At Vivaldi, we’re always excited about the ripe opportunities for growth and disruption within our world of business and brands. But with fierce competition forcing some once-promising startups (worth $1.4B) to shut down, this week has us wondering: is there really room for everyone? And if not, what’s causing some to disappear?
Leveraging Legacy: The CMO’s Survival Guide
Setting aside whole companies and industries for the moment – on the individual level, why is it that Chief Marketing Officers have the highest turnover rate of the entire C-suite? For a position that’s now wearing more hats than ever before and tackling new responsibilities on a daily basis, it seems what makes the role so indispensable is also what makes it so tumultuous. And with a high mutual dissatisfaction (~80%) between CEOs and CMOs, perhaps it’s no wonder that more than 50% of them spend less than 3 years at their respective companies. But not all hope is lost: by clearly defining their important role from the very start and aligning metrics with expectations, firms can start forging better relationships with marketing chiefs to bring short flings into the longer term. That said, proactivity is paramount – otherwise, anticipate more attrition.
Disappearing Act: The Anti-Brand
When it comes to the awesome power of brand recognition, one $50-million startup is making us question everything we believe in. Pricing all of its products at a flat $3, Brandless is removing the “brand tax” from the tags of everyday household items, from peanut butter to paring knives. They’re challenging established brand notions, but following a third successful funding round, it seems that despite an imaginary logo, the demand is very real. In an age of greater transparency called for by savvy shoppers, this new disruptor is certainly putting the customer front and center, offering quality with value and compromising on neither. But with an online-only purchasing model, only time will tell whether the emerging enterprise can really get traditional shoppers running from the aisles…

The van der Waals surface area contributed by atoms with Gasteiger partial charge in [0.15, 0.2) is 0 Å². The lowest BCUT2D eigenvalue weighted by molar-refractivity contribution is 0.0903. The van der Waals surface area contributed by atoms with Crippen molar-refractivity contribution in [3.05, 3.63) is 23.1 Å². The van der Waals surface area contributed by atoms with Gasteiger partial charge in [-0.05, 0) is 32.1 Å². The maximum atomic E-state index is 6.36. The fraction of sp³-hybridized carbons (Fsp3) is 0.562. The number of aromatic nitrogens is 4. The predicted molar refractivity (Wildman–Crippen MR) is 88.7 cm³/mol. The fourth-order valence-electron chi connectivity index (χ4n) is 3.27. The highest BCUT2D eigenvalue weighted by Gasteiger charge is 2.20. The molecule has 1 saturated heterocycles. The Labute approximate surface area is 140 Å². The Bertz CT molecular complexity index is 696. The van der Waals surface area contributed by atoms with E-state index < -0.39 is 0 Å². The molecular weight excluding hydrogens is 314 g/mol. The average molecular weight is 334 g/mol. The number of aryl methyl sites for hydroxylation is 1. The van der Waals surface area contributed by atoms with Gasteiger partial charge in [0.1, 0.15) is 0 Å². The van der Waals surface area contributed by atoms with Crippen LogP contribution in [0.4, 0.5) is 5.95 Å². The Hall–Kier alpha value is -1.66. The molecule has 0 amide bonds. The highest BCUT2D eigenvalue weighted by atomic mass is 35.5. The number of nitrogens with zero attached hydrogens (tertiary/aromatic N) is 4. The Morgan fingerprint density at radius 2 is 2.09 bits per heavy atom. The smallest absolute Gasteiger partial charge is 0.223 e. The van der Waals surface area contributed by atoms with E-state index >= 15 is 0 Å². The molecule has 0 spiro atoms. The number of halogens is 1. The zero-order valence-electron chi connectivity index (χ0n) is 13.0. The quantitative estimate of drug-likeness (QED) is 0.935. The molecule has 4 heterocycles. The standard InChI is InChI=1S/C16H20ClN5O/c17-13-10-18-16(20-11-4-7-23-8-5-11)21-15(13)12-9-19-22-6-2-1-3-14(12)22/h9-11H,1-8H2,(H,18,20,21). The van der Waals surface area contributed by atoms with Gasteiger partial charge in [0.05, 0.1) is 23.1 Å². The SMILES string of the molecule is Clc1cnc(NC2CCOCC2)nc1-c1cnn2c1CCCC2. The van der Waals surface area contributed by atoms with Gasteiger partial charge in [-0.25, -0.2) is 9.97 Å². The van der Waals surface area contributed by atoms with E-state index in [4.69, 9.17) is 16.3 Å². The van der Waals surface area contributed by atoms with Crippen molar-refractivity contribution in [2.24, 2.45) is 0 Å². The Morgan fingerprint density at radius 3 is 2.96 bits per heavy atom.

The Evolution Exchange: Adios Humans, Aloha A.I.
Sure, Amazon boasted another big week after Monday’s Prime Day – but in the #2 spot, Walmart is still making strong strides to keep up by teaching new tech to tango. Harnessing the power of machine learning, the massive online retailer is able to enhance what it does best: offering low prices and helping shoppers find what they’re looking for with a process that’s as convenient as possible. That means using algorithms to help delivery associates route their best paths; drawing insights from customer data to improve personalization and recommendation; and speeding up the bottleneck scenario at the checkout line, virtual or otherwise. So it’s no coincidence that the recent AI implementation lines up with a 63% increase in revenue over the last year. With so much digitization happening throughout the organization, perhaps even the beloved in-store greeters will one day face robotic replacement…
Revolutionary Roads: A Fond Fuel Farewell?
With quieter streets, cleaner air, and bolder business, it’s hard to argue against the benefits of an all-electric car market. But it looks like a battery-powered Britain could carry a whole new pack of problems that might warrant a cautious consideration. While the lines at petrol stations might diminish, the demand on National Grid’s electricity will surge in unprecedented scale – no small challenge for a country-wide supplier, who will have to prepare for possible brownouts from serious usage spikes. Not to mention a trade-off from taxation, as declining duties from fuel purchases could very well tighten the Treasury’s purse strings. While the major consequences might not be felt until 2030, proper preparation is certainly still needed to prevent these imaginable inconveniences.
Influencer Innovation: Canine Competition
That’s all for this week! We’ll leave you with this lighthearted look at the next human replacement for Instagram influencers: the power of the pup…